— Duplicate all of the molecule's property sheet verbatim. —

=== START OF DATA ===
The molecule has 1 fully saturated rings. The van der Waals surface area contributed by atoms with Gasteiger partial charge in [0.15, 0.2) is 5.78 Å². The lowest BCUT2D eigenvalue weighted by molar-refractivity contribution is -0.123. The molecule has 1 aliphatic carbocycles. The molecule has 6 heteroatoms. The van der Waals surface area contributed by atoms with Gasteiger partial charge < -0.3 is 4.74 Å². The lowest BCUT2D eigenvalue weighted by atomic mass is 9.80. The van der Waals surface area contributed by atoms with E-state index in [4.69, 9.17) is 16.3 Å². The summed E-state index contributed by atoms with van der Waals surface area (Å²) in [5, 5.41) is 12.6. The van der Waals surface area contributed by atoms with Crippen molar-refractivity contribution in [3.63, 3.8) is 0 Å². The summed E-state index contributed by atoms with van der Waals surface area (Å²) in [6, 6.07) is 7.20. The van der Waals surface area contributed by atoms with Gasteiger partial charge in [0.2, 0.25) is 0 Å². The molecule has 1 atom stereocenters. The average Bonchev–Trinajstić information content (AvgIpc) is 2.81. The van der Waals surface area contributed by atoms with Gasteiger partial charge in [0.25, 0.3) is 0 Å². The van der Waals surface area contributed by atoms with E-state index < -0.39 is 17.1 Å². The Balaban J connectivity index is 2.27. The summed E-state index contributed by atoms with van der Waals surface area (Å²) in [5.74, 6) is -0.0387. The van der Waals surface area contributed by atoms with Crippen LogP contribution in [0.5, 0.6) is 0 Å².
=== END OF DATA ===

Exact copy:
The molecule has 1 fully saturated rings. The van der Waals surface area contributed by atoms with Gasteiger partial charge in [0.15, 0.2) is 5.78 Å². The lowest BCUT2D eigenvalue weighted by molar-refractivity contribution is -0.123. The molecule has 1 aliphatic carbocycles. The molecule has 6 heteroatoms. The van der Waals surface area contributed by atoms with Gasteiger partial charge < -0.3 is 4.74 Å². The lowest BCUT2D eigenvalue weighted by atomic mass is 9.80. The van der Waals surface area contributed by atoms with E-state index in [4.69, 9.17) is 16.3 Å². The summed E-state index contributed by atoms with van der Waals surface area (Å²) in [5, 5.41) is 12.6. The van der Waals surface area contributed by atoms with Crippen molar-refractivity contribution in [3.63, 3.8) is 0 Å². The summed E-state index contributed by atoms with van der Waals surface area (Å²) in [6, 6.07) is 7.20. The van der Waals surface area contributed by atoms with Gasteiger partial charge in [0.2, 0.25) is 0 Å². The molecule has 1 atom stereocenters. The average Bonchev–Trinajstić information content (AvgIpc) is 2.81. The van der Waals surface area contributed by atoms with Gasteiger partial charge in [0.25, 0.3) is 0 Å². The van der Waals surface area contributed by atoms with E-state index < -0.39 is 17.1 Å². The Balaban J connectivity index is 2.27. The summed E-state index contributed by atoms with van der Waals surface area (Å²) in [5.74, 6) is -0.0387. The van der Waals surface area contributed by atoms with Crippen LogP contribution in [0.5, 0.6) is 0 Å².